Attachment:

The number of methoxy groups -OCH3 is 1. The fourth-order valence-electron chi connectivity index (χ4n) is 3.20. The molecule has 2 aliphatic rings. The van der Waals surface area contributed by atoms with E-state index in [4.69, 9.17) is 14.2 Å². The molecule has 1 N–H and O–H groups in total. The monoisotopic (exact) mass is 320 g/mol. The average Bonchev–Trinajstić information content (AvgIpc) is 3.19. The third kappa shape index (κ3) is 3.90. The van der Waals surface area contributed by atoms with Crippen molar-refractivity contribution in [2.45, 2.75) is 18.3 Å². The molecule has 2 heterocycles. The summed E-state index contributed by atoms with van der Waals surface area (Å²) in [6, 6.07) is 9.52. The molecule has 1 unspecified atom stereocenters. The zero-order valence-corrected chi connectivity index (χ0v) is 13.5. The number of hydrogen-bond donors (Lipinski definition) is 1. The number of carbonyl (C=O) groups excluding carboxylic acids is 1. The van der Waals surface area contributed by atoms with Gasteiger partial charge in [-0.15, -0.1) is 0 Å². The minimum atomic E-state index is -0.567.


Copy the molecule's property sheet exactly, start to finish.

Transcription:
The number of methoxy groups -OCH3 is 1. The fourth-order valence-electron chi connectivity index (χ4n) is 3.20. The molecule has 2 aliphatic rings. The van der Waals surface area contributed by atoms with E-state index in [4.69, 9.17) is 14.2 Å². The molecule has 1 N–H and O–H groups in total. The monoisotopic (exact) mass is 320 g/mol. The average Bonchev–Trinajstić information content (AvgIpc) is 3.19. The third kappa shape index (κ3) is 3.90. The van der Waals surface area contributed by atoms with Crippen molar-refractivity contribution in [2.45, 2.75) is 18.3 Å². The molecule has 2 heterocycles. The summed E-state index contributed by atoms with van der Waals surface area (Å²) in [6, 6.07) is 9.52. The molecule has 1 unspecified atom stereocenters. The zero-order valence-corrected chi connectivity index (χ0v) is 13.5. The number of hydrogen-bond donors (Lipinski definition) is 1. The number of carbonyl (C=O) groups excluding carboxylic acids is 1. The van der Waals surface area contributed by atoms with Gasteiger partial charge in [-0.15, -0.1) is 0 Å². The minimum atomic E-state index is -0.567.